Dynamic Dispersed Information and the Credit Spread Puzzle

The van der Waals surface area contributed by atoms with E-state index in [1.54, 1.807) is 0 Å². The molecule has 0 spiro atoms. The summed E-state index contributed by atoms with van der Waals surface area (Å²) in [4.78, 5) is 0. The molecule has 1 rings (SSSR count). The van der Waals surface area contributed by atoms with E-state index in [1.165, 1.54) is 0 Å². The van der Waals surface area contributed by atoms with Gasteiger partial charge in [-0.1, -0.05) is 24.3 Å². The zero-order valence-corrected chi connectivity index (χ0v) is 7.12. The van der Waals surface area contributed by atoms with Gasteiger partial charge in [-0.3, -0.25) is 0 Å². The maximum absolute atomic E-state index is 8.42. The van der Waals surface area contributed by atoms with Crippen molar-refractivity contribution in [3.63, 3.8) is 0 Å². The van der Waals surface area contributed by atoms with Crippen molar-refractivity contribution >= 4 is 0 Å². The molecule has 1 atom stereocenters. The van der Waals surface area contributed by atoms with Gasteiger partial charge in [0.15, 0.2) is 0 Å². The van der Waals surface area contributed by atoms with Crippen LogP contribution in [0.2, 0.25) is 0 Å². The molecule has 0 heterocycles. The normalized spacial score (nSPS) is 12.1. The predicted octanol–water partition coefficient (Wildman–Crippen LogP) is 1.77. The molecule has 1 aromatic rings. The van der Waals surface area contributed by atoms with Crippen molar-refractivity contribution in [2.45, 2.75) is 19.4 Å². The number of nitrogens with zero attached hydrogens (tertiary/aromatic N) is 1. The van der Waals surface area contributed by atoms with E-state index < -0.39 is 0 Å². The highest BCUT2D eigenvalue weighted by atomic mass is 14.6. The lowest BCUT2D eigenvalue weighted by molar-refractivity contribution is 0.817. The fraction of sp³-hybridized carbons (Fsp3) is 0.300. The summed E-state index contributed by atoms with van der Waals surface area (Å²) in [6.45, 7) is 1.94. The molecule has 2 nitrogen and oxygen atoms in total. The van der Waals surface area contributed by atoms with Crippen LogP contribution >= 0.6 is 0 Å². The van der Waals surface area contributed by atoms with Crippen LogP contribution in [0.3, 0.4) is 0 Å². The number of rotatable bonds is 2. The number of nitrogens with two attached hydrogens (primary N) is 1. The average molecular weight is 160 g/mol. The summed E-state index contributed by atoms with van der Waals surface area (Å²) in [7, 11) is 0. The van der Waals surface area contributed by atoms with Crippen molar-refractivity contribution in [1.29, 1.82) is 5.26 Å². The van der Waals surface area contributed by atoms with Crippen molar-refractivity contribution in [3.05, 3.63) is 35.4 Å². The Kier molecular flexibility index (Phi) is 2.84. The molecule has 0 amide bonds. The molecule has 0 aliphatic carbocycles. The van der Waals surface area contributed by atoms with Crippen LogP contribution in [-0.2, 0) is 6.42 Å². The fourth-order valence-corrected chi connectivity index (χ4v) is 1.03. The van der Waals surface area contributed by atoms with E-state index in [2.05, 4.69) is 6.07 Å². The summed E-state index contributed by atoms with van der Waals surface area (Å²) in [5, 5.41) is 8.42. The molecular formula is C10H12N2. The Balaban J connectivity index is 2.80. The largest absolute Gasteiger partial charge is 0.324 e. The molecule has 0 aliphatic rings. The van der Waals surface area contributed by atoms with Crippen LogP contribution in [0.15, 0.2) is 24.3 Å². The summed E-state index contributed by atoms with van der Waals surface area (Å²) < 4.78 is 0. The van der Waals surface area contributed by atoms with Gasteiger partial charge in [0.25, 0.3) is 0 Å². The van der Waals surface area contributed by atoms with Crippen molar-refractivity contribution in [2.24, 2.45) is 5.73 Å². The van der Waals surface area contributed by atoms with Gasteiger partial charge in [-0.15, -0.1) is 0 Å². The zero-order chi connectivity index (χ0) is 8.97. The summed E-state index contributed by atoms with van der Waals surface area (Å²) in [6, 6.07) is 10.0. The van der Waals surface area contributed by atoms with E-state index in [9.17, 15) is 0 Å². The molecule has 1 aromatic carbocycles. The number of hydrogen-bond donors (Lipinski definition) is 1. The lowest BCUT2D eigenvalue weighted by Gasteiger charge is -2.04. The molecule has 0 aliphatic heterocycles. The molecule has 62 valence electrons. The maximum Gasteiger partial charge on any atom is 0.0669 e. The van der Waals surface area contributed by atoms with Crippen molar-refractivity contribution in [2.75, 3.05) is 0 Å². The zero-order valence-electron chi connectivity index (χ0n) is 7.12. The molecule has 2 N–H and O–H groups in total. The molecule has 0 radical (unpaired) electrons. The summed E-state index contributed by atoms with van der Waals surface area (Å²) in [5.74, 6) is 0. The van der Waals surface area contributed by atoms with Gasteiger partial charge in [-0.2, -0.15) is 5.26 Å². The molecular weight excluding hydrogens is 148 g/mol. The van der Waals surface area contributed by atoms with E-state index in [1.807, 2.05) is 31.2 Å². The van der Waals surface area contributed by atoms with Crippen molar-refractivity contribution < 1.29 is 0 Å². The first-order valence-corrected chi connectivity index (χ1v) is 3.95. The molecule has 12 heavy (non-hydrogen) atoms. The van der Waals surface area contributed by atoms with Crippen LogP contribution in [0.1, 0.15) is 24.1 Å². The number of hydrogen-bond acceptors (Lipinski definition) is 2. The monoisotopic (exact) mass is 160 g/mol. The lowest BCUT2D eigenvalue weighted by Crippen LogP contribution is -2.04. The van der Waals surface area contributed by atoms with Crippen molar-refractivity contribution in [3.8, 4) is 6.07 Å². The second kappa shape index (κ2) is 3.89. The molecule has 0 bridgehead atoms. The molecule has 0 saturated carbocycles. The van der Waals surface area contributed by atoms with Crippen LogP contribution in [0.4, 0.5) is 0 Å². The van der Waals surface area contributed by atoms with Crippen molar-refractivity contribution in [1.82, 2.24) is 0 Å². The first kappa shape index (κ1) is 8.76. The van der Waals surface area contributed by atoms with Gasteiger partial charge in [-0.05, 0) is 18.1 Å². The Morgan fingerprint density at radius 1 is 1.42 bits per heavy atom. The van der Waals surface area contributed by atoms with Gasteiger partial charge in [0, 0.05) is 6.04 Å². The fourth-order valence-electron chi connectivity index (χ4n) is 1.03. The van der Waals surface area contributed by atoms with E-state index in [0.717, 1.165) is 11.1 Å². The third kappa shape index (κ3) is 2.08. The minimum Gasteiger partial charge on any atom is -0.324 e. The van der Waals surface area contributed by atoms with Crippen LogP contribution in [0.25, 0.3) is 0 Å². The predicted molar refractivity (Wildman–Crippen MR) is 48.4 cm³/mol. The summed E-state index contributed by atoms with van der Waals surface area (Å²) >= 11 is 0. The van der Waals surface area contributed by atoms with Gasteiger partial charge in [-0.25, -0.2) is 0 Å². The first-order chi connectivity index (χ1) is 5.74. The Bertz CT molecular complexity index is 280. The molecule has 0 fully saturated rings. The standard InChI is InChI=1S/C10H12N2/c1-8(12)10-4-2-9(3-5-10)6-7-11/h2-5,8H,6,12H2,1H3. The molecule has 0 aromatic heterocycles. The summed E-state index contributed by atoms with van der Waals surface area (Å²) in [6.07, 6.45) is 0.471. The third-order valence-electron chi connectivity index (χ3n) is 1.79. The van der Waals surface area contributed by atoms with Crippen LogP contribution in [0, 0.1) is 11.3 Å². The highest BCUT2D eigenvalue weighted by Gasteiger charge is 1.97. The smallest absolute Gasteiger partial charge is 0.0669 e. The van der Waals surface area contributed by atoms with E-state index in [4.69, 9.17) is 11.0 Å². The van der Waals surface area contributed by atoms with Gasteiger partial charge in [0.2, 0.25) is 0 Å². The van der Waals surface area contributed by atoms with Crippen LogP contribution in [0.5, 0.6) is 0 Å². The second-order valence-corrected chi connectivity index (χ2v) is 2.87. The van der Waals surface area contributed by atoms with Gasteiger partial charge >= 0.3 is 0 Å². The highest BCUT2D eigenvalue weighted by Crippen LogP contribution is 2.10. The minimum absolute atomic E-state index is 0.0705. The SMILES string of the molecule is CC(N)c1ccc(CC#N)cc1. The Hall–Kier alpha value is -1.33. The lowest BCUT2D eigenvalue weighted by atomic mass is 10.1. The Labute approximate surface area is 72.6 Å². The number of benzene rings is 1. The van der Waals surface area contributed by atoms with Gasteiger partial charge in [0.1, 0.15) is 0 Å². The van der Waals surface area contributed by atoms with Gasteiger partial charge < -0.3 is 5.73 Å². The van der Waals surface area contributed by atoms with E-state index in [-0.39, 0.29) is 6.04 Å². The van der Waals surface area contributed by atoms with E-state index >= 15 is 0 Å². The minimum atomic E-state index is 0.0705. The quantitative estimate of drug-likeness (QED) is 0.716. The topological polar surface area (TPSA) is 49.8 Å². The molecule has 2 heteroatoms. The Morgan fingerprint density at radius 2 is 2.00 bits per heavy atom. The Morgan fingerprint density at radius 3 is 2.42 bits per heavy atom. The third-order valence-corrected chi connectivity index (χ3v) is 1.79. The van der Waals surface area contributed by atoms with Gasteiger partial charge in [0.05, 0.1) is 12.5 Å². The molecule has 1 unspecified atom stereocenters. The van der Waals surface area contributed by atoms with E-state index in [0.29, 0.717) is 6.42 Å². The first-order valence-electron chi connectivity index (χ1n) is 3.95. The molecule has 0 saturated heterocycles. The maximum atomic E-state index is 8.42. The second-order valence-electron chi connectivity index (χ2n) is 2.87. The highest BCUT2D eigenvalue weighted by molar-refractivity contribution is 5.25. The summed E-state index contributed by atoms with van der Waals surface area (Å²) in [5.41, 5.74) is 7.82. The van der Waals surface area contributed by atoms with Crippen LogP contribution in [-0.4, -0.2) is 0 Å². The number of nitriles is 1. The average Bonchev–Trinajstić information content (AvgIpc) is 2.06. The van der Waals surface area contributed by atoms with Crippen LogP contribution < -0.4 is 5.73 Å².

We develop a dynamic nonlinear, noisy REE model of credit risk pricing under dispersed information that can theoretically and quantitatively account for the credit spread puzzle. The first contribution is a sharp analytical characterization of the dynamic REE equilibrium and its comparative statics. Second, we show that the nonlinearity of the bond payoff in the environment with dispersed information and limits to arbitrage leads to underpricing of corporate debt and to spreads that over-state the probability of default. This underpricing is most pronounced for high investment grade, short maturity bonds. Third, we calibrate to the empirical data on the belief dispersion and show that the model generates spreads that explain between 16 to 42% of the empirical values for 4-year high investment grade, and 35 to 46% for 10-year, high investment grade bonds. These magnitudes are in line with empirical estimates linking bond spreads to empirical measures of investor disagreement, and substantially higher than most structural models of credit risk. The primary contribution of our paper in moving NREE models towards a more realistic asset pricing environment -- dynamic, nonlinear, and quantitative -- that holds significant promise for explaining empirical asset pricing puzzles.
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